Have you ever had a concussion or a suspected concussion after a head injury? If so, you were most likely advised by a doctor or loved ones to avoid sleeping for several hours after the injury.
A concussion is often referred to by doctors as a traumatic brain injury (TBI). Although it sounds severe, a TBI can range from mild to severe, and concussions fall into the mild category. This occurs when there is a bump, blow or jolt to the head or body that causes rapid movement of the brain inside the skull. One and a half million Americans suffer from TBI’s each year.
So, why can’t you sleep after a concussion? We dug in to uncover the truth about concussion sleep after hitting your head.
How A Concussion Can Affect Sleep
The brain is an integral part of a normal sleep cycle. Any time the brain is affected, sleep can also be affected.
Even if your concussion is mild, you may notice increased feelings of tiredness at times you’re not normally tired. But then, much like when you have a strong cup of joe too late, you could experience difficulty falling asleep and staying asleep. The next day, you’ll wonder if your feelings of fatigue are from lack of sleep or from the concussion. The answer is likely both. Cognitive impairment has been shown to negatively affect sleep in 70% of people.
The good news is that your concussion will heal and your sleep should return to normal within a few weeks.
When Can You Sleep With A Concussion?
If you have experienced head trauma, you should seek medical care, even if it is just a brief check-up. A medical professional will assess the severity of your concussion and make recommendations on how to handle your sleep. Sleep is an essential part of healing, but it is important to know what is safe.
Healthline shares that medical advice typically encourages getting rest after a concussion as long as you can carry on a conversation, walk without difficulty and your pupils are not dilated. So, best-case scenario, you don’t have to avoid sleep at all. However, if you do not fit all of those criteria, your physician may advise you to avoid sleep for a while or sleep only when someone can monitor you.
One of the biggest misconceptions about concussion sleep is that sleep will cause negative effects. Sleep itself isn’t what causes issues after a concussion.Instead, the biggest issue with sleeping after a concussion is that you cannot be monitored in the same way you would if you were awake. If you’re awake and begin to have difficulty talking, walking or your pupils become dilated, it will be apparent to you and those monitoring you. But if you’re sleeping, these red flags will be nearly impossible to notice. In this case, it is important to have someone monitor you who can wake you at regular times throughout your sleep to ensure the condition hasn’t worsened.
Recovering From A Concussion
Even if you didn’t think to ask these questions during your initial exam, don’t hesitate to contact your physician to ask for advice in recovering from a concussion. Here are some general tips you can follow to help in your recovery.
Take A Break For A Few Days
Give your brain some rest for a few days. If you’ve got a test or a work project due during this time, consider providing a doctor’s note to request an extension. You may find it difficult to concentrate after even a mild concussion. We consider this a sign that your brain needs to take a break to heal.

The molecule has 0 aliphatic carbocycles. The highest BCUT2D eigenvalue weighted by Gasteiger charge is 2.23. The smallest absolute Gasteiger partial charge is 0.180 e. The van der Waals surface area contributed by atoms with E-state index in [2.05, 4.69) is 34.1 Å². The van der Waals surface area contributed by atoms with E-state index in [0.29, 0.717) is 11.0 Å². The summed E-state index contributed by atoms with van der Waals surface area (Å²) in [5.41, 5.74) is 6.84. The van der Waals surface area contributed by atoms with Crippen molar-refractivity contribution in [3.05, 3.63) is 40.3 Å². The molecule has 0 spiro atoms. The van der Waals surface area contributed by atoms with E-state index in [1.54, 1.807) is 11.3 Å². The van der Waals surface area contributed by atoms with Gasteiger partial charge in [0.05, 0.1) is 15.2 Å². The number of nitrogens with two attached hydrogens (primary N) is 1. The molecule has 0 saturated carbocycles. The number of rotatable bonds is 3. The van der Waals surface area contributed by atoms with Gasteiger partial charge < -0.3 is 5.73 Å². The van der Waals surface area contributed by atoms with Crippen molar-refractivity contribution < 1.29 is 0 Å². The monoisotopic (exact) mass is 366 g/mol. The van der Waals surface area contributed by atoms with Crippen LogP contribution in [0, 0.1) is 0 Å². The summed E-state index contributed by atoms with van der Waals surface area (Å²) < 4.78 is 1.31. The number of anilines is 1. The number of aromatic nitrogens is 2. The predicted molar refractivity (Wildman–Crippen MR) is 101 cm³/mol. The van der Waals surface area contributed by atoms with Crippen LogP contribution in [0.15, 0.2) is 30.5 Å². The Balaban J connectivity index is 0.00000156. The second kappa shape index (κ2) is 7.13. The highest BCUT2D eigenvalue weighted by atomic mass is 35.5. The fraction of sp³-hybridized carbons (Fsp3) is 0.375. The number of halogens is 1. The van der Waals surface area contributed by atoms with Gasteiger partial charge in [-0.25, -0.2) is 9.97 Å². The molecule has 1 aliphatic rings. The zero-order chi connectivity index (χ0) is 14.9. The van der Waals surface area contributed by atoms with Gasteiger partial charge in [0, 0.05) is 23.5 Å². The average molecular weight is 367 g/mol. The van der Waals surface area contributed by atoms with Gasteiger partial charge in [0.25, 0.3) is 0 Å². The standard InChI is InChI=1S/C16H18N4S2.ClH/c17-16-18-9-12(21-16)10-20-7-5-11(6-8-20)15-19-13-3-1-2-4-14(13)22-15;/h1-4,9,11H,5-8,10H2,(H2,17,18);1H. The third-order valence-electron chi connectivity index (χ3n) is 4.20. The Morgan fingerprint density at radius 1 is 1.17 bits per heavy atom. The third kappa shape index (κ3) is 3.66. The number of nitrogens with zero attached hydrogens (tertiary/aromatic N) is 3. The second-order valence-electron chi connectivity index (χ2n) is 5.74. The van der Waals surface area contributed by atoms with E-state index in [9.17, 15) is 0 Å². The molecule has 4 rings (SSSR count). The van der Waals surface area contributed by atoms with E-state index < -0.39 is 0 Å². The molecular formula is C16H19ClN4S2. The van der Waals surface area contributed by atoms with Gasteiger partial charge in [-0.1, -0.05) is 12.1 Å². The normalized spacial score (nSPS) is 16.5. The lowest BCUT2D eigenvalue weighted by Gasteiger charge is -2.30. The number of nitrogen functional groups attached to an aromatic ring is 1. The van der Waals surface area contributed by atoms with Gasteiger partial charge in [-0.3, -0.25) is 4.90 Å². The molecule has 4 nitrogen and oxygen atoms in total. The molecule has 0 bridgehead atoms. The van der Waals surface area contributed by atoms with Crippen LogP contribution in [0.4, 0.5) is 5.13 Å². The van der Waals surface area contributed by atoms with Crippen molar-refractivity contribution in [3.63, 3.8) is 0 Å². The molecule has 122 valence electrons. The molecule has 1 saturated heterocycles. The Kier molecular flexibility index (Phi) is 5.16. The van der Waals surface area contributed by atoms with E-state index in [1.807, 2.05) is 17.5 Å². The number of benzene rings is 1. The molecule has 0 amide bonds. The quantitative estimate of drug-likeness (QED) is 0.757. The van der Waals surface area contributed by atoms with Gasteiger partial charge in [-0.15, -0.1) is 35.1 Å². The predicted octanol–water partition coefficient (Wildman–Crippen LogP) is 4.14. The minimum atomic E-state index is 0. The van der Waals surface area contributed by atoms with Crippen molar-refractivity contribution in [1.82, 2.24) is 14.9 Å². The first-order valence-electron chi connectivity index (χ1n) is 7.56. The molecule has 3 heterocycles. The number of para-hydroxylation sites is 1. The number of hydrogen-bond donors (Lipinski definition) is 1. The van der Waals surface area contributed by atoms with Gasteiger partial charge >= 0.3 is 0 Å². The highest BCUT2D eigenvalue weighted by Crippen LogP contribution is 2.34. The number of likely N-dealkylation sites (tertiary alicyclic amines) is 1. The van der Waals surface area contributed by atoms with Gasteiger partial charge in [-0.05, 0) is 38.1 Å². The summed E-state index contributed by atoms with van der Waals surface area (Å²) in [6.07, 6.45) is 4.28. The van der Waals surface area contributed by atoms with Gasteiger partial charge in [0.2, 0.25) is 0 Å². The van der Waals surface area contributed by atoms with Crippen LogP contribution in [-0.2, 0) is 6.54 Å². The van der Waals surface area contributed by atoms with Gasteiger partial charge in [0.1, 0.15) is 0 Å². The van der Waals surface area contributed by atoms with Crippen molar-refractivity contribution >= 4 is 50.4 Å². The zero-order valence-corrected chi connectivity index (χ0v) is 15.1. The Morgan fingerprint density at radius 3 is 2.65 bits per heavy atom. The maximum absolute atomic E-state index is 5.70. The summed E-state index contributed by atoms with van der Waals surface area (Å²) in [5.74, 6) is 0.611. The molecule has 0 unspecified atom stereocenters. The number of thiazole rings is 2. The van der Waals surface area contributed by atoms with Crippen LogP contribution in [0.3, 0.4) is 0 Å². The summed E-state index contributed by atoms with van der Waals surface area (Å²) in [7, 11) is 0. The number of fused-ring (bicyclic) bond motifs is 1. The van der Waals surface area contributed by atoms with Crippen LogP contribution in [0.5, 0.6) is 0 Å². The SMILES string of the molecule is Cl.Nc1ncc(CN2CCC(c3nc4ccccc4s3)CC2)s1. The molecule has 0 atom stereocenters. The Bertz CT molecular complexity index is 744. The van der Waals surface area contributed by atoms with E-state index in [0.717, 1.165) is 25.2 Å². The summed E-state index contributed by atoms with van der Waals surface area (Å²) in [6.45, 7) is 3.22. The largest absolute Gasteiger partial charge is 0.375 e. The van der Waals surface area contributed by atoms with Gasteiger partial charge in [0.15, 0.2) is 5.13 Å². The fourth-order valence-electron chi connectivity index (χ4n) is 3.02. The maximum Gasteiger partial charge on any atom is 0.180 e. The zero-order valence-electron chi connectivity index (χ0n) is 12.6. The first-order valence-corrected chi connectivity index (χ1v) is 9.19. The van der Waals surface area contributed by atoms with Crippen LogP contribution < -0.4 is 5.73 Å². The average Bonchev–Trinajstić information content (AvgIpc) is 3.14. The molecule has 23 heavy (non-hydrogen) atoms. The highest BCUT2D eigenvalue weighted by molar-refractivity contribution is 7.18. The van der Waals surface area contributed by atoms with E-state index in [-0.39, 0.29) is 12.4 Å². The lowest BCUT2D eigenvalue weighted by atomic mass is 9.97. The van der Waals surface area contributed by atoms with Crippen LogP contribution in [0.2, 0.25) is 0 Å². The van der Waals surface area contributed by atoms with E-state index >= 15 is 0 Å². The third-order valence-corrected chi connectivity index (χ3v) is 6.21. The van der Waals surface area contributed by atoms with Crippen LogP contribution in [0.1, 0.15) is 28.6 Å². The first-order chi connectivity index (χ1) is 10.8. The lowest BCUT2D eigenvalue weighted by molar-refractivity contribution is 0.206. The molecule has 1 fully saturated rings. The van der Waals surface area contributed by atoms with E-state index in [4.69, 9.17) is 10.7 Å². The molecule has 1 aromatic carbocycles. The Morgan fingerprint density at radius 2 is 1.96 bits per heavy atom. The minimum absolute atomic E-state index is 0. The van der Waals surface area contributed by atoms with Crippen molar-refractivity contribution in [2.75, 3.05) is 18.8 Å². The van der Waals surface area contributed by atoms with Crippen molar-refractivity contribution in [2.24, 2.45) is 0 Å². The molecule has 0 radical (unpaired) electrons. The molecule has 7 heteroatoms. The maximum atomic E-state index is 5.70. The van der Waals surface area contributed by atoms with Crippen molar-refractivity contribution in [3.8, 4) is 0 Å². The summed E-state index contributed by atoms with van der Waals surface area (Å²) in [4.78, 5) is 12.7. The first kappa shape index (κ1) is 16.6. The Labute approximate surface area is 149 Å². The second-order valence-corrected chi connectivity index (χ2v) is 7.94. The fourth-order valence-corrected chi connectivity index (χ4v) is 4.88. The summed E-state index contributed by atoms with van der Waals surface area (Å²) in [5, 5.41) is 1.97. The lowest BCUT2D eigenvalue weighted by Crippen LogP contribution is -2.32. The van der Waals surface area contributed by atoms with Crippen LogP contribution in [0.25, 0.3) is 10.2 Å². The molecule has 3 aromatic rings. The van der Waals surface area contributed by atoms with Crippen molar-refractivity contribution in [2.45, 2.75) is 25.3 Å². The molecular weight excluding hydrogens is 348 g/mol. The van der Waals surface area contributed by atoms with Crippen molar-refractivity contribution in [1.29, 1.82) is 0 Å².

If it isn’t possible to avoid these things, take frequent breaks.
Give your body a break, too. Anything that causes your symptoms to worsen should be avoided. Light activity, like walking, is fine as long as it doesn’t cause an increase your symptoms. It isn’t the time to push yourself.
Until you’ve had a chance to heal, avoid driving. Concussions can lead to slower reaction time, blurred vision and other things that may negatively impact driving and put yourself and others at risk. If your concussion is mild, you will heal quickly and return to your normal activities in no time.
Avoid Stimulating Electronics
While research does not show any negative effects of using electronics after a concussion, it may be wise to limit screen time. Screen brightness, font size and overstimulating the brain may cause a worsening of symptoms. So, we’re not saying go on a full electronics ban, but do consider limited use while you’re healing.
Avoid Specific Medications
This is another reason why it’s important to see a doctor after a possible concussion. If you’ve had a head injury, there is a good chance you’ll have a headache, migraine or some other aches and pains that may result in you taking over-the-counter medications like aspirin, ibuprofen or other NSAIDs. The problem with this is, these medications can thin your blood and increase your risk of a brain bleed if you have a concussion.
Speak with your doctor about what medications are safe for you to take.
Final Thoughts On Sleeping With A Concussion
Sleep is an essential part of a healthy life and healing from injury. Sleep, by itself, is not the cause of negative effects from a concussion. However, while sleeping, your condition could worsen, making it challenging to identify that medical intervention is necessary.
If you’ve had a recent head injury and suspect a concussion, we recommend that you see a doctor promptly to assess its severity. A health professional will help you approach sleeping while you heal, as well as what medications are safe to take in the process.